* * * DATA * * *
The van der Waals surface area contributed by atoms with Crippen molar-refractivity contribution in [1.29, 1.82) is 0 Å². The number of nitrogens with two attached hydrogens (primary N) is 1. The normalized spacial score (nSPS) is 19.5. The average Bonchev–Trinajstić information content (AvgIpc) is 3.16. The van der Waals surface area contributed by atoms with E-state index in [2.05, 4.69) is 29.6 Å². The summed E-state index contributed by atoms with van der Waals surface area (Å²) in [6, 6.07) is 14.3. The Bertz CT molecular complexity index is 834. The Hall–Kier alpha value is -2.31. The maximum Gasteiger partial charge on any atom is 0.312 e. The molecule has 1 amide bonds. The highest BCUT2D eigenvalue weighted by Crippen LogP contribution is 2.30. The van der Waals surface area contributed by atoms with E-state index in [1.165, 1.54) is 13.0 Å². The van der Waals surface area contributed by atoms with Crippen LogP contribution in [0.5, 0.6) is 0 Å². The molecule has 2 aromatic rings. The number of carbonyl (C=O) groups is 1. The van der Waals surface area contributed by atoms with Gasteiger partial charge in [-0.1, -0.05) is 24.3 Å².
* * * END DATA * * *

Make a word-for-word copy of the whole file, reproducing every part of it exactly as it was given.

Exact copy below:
The van der Waals surface area contributed by atoms with Crippen molar-refractivity contribution in [1.29, 1.82) is 0 Å². The number of nitrogens with two attached hydrogens (primary N) is 1. The normalized spacial score (nSPS) is 19.5. The average Bonchev–Trinajstić information content (AvgIpc) is 3.16. The van der Waals surface area contributed by atoms with E-state index in [2.05, 4.69) is 29.6 Å². The summed E-state index contributed by atoms with van der Waals surface area (Å²) in [6, 6.07) is 14.3. The Bertz CT molecular complexity index is 834. The Hall–Kier alpha value is -2.31. The maximum Gasteiger partial charge on any atom is 0.312 e. The molecule has 1 amide bonds. The highest BCUT2D eigenvalue weighted by Crippen LogP contribution is 2.30. The van der Waals surface area contributed by atoms with E-state index in [1.165, 1.54) is 13.0 Å². The van der Waals surface area contributed by atoms with Crippen LogP contribution in [0.5, 0.6) is 0 Å². The molecule has 2 aromatic rings. The number of carbonyl (C=O) groups is 1. The van der Waals surface area contributed by atoms with Gasteiger partial charge in [-0.1, -0.05) is 24.3 Å².